Profiles in Success: Greg

Advantage Behavioral Health Services

Greg (Advantage) 8.20.14When Greg graduated from Madison County High School in 1992, he was determined to become self-sufficient. His family helped enroll him at the Fine Finish Service Center. There, Greg took part in a pre-employment program and other services. After a year and a half in the program, Greg took a job at T.J. Maxx where he still works today.

While at the center, Greg has achieved many milestones. In 2008, he learned to drive and purchased his first vehicle. He was selected as a T.J. Maxx employee of the month in 2010 and has also been promoted. In 2013, he realized a lifelong dream of moving into his own apartment.

Greg’s managers at T.J. Maxx call him an asset. He takes pride in his work, is very friendly and always willing to help in other departments or areas of the store.

Greg continues to receive supports from Fine Finish. When he isn’t working, Greg enjoys bowling, cookouts at the park, playing basketball at the church gym and using the computer at the library. He even takes cooking classes and has learned to prepare a variety of healthy meals.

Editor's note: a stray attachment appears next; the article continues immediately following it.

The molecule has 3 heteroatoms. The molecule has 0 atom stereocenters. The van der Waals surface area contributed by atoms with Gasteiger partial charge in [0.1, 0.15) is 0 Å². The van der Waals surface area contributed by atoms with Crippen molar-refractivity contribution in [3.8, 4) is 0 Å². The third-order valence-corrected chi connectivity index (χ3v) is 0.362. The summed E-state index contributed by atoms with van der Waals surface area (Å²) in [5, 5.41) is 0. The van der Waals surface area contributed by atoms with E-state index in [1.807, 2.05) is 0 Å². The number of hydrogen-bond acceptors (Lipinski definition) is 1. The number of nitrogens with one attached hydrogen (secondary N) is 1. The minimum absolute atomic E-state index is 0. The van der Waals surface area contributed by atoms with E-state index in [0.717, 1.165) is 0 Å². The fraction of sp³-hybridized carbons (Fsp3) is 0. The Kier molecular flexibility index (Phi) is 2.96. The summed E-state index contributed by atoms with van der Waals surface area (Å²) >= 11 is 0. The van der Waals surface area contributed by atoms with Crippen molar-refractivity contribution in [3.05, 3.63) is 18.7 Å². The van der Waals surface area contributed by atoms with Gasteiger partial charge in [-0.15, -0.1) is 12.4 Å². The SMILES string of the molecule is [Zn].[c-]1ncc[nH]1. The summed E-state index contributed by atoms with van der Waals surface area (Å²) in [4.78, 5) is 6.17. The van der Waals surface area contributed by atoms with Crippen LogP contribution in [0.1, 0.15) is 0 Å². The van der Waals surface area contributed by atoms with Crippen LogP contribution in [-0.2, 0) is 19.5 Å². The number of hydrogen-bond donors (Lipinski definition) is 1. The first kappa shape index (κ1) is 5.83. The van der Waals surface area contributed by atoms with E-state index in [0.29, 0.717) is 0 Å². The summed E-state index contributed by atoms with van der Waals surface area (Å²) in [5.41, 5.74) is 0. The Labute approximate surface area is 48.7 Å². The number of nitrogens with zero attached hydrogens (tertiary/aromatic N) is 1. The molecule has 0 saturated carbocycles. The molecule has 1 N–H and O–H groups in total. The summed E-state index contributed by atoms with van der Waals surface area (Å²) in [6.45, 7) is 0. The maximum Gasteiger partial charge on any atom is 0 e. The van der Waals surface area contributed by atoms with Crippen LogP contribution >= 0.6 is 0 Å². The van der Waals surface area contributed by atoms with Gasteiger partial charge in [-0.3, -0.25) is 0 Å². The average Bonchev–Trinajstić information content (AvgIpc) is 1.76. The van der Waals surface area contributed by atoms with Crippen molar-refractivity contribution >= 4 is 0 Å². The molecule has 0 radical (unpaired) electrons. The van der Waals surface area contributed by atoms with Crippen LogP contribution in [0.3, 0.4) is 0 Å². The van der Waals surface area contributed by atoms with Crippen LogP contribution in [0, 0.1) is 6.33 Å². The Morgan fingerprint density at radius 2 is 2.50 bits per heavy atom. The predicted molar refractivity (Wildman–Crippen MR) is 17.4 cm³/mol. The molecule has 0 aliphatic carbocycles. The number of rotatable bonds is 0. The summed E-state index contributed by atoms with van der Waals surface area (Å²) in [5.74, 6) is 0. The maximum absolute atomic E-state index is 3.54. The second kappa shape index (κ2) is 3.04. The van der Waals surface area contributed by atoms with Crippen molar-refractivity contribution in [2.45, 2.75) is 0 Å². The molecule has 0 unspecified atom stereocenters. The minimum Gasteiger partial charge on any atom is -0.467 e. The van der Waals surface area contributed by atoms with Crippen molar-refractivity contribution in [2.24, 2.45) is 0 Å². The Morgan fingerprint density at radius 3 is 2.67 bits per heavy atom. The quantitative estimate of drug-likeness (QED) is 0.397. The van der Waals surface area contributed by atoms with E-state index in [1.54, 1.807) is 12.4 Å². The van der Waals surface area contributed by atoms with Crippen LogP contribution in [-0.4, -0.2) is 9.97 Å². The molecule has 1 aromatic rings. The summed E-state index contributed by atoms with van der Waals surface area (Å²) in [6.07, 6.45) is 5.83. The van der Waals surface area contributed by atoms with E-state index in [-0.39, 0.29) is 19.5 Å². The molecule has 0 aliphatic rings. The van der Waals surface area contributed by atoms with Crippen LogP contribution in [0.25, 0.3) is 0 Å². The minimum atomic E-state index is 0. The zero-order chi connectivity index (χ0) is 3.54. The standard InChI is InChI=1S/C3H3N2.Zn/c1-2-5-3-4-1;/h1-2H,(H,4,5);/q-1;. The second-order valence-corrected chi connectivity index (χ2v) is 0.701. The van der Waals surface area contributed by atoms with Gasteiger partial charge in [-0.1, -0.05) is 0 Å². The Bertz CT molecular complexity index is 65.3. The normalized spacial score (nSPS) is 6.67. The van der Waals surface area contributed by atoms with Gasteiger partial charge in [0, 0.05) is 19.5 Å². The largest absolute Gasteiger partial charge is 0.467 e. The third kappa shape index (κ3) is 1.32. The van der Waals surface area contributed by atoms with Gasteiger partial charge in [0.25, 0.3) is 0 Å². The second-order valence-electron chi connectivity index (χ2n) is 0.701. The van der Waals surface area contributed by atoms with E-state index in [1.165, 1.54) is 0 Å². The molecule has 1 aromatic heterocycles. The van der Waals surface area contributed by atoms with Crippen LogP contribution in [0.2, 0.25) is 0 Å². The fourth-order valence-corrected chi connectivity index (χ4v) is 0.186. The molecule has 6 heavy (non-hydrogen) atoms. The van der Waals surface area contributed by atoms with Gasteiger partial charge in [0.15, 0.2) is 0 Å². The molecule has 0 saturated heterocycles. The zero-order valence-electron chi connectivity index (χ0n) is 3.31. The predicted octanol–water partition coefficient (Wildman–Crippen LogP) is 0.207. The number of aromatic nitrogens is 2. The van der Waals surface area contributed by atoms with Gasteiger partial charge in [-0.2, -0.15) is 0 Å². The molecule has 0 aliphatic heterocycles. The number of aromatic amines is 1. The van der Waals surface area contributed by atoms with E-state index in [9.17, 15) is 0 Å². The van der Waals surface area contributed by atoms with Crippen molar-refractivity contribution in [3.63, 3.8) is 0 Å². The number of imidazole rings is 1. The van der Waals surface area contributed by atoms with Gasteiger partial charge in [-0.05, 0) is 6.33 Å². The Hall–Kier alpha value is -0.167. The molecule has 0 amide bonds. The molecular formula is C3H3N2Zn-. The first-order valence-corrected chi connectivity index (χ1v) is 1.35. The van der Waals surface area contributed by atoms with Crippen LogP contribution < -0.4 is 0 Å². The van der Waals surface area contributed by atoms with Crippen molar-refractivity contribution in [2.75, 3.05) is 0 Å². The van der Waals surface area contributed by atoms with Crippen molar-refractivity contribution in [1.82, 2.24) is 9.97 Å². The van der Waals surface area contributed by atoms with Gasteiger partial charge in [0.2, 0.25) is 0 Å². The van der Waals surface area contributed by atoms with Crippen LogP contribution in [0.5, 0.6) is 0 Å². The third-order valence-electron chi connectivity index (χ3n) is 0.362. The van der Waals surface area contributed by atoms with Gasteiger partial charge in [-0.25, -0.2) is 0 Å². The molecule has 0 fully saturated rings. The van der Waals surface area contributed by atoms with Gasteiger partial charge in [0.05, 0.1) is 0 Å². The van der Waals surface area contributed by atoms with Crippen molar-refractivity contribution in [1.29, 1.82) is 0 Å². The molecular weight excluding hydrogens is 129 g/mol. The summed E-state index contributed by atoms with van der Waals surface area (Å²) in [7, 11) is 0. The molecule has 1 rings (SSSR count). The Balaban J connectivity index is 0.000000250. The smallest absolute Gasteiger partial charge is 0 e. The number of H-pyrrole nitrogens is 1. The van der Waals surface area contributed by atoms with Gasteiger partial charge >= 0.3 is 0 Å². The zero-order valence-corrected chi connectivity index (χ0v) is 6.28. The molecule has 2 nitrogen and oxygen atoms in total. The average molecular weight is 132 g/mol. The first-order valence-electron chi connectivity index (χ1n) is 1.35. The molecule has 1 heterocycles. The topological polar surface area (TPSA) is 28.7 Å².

Fine Finish and DBHDD are proud of Greg and his many accomplishments.

Advantage Behavioral Health Services is one of twenty-six community service boards in the Georgia Department of Behavioral Health and Developmental Disabilities’ statewide public safety network. Fine Finish provides developmental disability services for Advantage in Madison County.

DBHDD and BHL offer support and mental health counseling after death of Robin Williams

The comedy and personality of Robin Williams were a hallmark of a generation. His warm smile and sense of humor was an inspiration for many throughout the last four decades. His death by suicide at age 63 is a stunning reminder that millions of Americans fight against depression and mental illness every day.